What is an Instrument Calibrator?


What is an Instrument Calibrator?
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00:00 – Intro
00:56 – Why calibrate instruments?
01:31 – Instrument calibrator types
01:34 – 1) Block (dry-well)
01:51 – 2) Fluid bath
02:05 – 3) Pneumatic
03:10 – 4) Signal reference calibrators
04:42 – Source and simulate modes
05:24 – Troubleshooting a 2-wire current loop


In this video, we’re going to discuss instrument calibrator and show you how the instrument calibrators can be used in the process control industry for calibration and troubleshooting.

If the quantity being measured is not being accurately represented by the measuring instrument, the measuring instrument possibly requires calibration.

Instruments require calibration for many reasons:
– Equipment degrades over time.
– Anytime maintenance is performed on an instrument, it needs to be calibrated.
– Often the range of an instrument is changed thereby requiring calibration.

Let’s look at a few different types of instrument calibrators.

1) Block or dry-well calibrators are used to calibrate temperature probes such as RTDs and Thermocouples. The temperature sensor is placed in the dry-well calibrator. A metal block is heated and held at a precise temperature.

2) A Fluid Bath Calibrator is similar to a dry-well calibrator as the temperature sensor is placed inside. The big difference is the sensor is immersed in a fluid that is heated and held at a precise temperature.

3) Pneumatic Calibrators provide regulated pressure as needed to calibrate, test, or troubleshoot pressure instruments.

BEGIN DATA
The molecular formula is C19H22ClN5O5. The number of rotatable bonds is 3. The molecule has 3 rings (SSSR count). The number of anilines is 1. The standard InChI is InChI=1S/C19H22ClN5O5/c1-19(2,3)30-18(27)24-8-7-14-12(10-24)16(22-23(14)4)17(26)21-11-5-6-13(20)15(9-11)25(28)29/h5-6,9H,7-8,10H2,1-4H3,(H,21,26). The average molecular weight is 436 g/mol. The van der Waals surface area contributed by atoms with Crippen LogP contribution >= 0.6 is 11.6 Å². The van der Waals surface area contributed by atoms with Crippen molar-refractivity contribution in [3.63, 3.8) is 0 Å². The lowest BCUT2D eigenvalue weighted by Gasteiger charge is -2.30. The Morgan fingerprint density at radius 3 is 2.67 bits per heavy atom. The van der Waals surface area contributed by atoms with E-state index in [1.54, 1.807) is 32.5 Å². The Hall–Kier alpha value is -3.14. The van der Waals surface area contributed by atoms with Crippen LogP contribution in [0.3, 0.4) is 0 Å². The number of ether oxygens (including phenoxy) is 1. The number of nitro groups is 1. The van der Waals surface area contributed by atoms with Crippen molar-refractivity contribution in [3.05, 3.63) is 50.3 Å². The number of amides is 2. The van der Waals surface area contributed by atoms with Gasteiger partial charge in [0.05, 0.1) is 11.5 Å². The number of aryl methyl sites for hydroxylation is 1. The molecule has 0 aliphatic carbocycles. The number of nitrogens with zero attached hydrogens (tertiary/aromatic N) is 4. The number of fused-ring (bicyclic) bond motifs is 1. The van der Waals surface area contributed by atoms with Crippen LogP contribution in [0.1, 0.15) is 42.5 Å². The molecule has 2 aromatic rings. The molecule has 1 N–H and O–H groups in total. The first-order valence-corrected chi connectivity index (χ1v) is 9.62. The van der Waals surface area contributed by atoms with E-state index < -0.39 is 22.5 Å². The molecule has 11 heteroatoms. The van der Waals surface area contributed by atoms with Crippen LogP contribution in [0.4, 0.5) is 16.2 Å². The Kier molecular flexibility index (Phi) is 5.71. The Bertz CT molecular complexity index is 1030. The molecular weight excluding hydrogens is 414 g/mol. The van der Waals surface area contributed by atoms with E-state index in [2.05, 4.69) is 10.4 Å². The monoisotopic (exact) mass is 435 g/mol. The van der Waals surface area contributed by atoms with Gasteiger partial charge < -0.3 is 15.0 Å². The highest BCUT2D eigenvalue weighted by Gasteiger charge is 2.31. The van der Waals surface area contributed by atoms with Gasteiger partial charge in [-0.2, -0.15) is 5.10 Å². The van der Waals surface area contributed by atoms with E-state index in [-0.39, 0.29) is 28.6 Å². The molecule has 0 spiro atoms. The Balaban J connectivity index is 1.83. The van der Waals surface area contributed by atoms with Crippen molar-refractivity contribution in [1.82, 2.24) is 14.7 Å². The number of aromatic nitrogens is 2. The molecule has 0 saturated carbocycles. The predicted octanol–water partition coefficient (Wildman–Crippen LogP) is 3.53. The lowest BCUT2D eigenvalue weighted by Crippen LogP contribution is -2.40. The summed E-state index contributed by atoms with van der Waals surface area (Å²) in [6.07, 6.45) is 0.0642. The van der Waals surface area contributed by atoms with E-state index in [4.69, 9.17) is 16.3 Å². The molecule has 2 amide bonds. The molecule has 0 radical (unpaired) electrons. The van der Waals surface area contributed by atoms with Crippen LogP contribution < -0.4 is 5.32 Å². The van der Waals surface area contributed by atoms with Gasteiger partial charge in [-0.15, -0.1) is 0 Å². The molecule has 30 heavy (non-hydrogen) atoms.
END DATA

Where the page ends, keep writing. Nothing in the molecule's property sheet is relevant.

A) One of the oldest and most accurate pneumatic calibrators is the Dead Weight Tester (or DWT).
A DWT will likely be found mounted permanently in the instrument shop. The DWT has several Dead Weights that are precisely calibrated in pressure units.

B) Another type of pneumatic calibrator is the Hand Held Aspirator. A scissor-like grip adjusts the output pressure and a digital gauge indicates the pressure readout.
Hand-held aspirators are particularly useful when field testing and calibrating devices such as pressure switches.

4) Signal Reference Calibrators can output a variety of electrical signals. There are many different types of Signal Reference Calibrators available to produce electrical outputs such as voltage, current, ohms, frequency, etc.

Many signal reference calibrators are capable of simulating thermocouples and RTDs as well. This type of calibrator often referred to as a Simulator, can accurately reproduce a sensor output and display that output in the variable units it represents.

Many signal reference calibrators also perform measurement functions similar to a Digital Multimeter.

These multifunction calibrators are very useful. For example, a Thermocouple transmitter can be calibrated across its entire temperature range using the Thermocouple Simulation function of the Calibrator.

The user selects the Thermocouple type on a calibrator and enters the required simulation temperature. The resulting transmitter mA current output is displayed by the measurement function of the calibrator.

As a troubleshooting tool, a multifunction calibrator is invaluable. With a few quick measurements, a Field Tech can determine if a fault is caused by the sensor or the transmitter.

Source and Simulate are 2 terms commonly used by calibrator vendors to describe modes of operation.

– In Source mode, the calibrator generates calibrated signals for testing and calibrating process instruments.
– In Simulate mode, the calibrator replaces or simulates a transmitter in a 2-wire loop configuration. The calibrator can be adjusted to supply known settable test currents.


You might want to review our other articles:

DP Flow Transmitter Testing and Recalibration https://realpars.com/calibration

What is Sensor Calibration and Why is it Important? https://realpars.com/sensor-calibration

What are 2-Wire and 4-Wire Transmitter Output Loops? https://realpars.com/transmitter-wiring


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